Dr David Huenlich
Researcher at the Institute for the German Language in Mannheim, Germany. He holds a PhD from The University of Texas at Austin.
Prof Per Urlaub
Associate Dean of the Language Schools and Associate College Professor in the Linguistics Program at Middlebury College in Vermont, USA. He holds a PhD from Stanford University.
Section 2: Voters
- A divided America guarantees the longevity of Trumpism?
- Cartographic perspectives of the 2020 U.S. election
- Vote switching from 2016 to 2020
- It’s the democracy, stupid
- An election in a time of distrust
- Polarization before and after the 2020 election
- The political psychology of Trumpism
- White evangelicals and white born again Christians in 2020
- Angry voters are (often) misinformed voters
- A Black, Latinx, and Independent alliance
- Believing Black women
- The sleeping giant awakens: Latinos in the 2020 election
- Trump won the senior vote because they thought he was best on the economy – not immigration
In our analysis of the 2016 Presidential election, we showed German Americans paved Donald Trump’s road to the White House through Iowa, Wisconsin, Michigan, Ohio and Pennsylvania. We argued the failure of many polls to accurately predict the 2016 elections, especially in so-called American Heartland, must be attributed to the failure of recognizing the distinct electoral behavior of the overlooked German Americans. IN 2020, the Midwest was again a contested battleground and again, analysis of the electoral behavior of German Americans allows better understanding voting patterns in critical swing states.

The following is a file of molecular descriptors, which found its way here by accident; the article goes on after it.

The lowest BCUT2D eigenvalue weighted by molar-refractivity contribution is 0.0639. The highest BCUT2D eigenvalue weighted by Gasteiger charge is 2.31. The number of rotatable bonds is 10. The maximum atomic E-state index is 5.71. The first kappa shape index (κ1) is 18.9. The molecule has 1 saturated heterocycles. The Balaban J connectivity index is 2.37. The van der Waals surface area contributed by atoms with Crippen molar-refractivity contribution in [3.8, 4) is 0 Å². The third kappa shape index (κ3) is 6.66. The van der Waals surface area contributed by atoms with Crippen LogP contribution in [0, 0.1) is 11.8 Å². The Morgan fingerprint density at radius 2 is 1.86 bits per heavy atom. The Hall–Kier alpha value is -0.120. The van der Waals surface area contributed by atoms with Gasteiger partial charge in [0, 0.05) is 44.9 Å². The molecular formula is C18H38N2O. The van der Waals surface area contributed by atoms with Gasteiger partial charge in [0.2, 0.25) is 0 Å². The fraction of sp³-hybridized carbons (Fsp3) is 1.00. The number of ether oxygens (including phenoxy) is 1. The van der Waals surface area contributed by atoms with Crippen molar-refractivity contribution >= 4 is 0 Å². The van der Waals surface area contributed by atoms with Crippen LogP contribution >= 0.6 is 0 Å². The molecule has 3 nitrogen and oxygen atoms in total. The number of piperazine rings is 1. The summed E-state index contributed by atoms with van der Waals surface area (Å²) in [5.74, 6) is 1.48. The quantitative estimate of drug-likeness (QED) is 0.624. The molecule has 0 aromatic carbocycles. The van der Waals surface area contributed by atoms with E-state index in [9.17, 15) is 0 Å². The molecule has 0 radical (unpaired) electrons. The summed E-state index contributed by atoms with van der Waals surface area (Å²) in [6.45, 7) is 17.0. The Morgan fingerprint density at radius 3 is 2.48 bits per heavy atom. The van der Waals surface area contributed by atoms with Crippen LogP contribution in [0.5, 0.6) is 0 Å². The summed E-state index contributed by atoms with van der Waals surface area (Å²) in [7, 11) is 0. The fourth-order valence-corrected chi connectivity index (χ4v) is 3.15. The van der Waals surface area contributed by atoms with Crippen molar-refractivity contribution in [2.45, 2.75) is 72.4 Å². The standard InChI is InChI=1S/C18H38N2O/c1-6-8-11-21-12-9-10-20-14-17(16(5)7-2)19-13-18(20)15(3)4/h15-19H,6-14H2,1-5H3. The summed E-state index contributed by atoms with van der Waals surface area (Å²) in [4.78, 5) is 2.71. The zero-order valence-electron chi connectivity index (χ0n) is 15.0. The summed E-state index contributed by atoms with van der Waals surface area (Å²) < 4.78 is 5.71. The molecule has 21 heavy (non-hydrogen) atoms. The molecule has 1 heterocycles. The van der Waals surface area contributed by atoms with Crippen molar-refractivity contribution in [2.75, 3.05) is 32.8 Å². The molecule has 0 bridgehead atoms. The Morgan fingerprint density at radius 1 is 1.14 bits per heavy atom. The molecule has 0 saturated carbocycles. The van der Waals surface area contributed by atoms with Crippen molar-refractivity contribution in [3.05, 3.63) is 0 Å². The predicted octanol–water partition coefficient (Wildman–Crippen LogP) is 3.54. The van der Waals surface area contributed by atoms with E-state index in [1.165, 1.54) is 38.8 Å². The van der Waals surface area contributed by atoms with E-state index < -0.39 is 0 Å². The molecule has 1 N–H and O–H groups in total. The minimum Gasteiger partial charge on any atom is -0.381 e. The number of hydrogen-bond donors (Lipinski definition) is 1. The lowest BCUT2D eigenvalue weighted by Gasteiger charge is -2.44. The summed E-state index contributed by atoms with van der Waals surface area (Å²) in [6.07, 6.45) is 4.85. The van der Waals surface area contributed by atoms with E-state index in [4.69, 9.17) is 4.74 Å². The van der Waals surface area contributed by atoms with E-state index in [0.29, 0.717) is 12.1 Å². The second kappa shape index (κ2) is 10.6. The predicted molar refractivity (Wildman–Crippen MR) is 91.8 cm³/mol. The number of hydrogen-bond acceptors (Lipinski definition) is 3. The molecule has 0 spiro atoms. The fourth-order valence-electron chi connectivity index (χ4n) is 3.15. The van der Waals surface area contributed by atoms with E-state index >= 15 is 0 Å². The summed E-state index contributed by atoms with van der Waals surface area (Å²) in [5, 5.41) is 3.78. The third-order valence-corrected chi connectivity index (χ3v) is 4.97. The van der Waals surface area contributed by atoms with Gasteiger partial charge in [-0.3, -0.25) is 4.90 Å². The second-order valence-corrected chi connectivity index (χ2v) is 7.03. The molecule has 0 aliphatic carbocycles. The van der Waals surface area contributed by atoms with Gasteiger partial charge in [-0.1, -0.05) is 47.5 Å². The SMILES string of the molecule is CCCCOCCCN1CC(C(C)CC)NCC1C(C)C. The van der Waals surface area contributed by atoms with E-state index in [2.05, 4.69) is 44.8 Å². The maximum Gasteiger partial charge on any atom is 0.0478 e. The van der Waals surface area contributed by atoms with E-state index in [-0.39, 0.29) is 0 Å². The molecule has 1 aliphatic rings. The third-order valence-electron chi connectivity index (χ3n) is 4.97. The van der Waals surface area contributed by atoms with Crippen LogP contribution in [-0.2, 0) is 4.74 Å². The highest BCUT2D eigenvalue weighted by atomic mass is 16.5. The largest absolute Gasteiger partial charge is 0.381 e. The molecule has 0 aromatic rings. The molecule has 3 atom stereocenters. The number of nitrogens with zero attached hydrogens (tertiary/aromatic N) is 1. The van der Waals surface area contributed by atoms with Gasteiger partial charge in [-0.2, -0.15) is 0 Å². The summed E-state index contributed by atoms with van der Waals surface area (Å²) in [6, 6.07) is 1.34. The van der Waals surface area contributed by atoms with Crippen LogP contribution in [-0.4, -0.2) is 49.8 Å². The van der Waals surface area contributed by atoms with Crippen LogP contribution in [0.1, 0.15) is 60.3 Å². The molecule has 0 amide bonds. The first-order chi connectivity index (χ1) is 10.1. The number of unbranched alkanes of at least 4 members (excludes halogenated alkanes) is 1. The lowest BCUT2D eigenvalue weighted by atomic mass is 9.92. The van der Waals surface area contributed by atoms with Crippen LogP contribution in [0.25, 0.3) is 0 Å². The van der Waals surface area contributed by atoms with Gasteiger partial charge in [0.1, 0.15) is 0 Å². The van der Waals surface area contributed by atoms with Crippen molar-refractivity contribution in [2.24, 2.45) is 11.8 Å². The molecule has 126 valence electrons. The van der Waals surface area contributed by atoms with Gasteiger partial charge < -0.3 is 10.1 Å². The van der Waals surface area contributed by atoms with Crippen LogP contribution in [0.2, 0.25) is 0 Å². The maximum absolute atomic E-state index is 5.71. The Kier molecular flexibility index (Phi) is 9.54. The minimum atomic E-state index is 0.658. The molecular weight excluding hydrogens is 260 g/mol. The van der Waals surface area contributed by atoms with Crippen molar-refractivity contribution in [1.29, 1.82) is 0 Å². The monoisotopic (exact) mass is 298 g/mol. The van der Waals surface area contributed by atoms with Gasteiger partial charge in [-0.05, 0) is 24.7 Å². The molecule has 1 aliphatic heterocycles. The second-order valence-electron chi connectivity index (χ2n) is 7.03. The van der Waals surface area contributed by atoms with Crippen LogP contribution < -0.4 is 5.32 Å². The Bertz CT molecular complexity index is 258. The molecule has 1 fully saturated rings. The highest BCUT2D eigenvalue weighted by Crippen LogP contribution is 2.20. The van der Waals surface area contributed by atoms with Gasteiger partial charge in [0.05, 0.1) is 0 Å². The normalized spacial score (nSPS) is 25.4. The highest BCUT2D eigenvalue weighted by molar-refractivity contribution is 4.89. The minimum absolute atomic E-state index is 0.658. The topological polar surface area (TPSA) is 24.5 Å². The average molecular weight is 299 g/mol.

The German American Experience
Forty-four million Americans claim German ancestry. They constitute a large heritage group, and the largest by far in the Midwest. Between 1850 and 1890, Germans arrived in the millions to settle, transforming the frontier wilderness into farmland and fuelling the Midwestern industrialization with manpower and entrepreneurial spirit. Politically, they were never a unified voting bloc. Many were freethinkers, fighting against slavery and for women’s suffrage. They founded newspapers and led labor movements. Others were leading Evangelicals, forming the Missouri Synod, one of the most conservative religious bodies of the country. For decades, political parties vied for the vote of this heterogeneous immigrant group.
Things changed in the wake of two world wars. To avoid stigmatization, German Americans stopped speaking German, anglicized their names and became outwardly more American than any other European immigrant group. As a result, most contemporary German Americans are barely recognizable and are perceived as “white” or “rural” voters. Yet, despite their low political profile, German Americans have shown common voting patterns for decades.
‘Ghost Pain of the Past’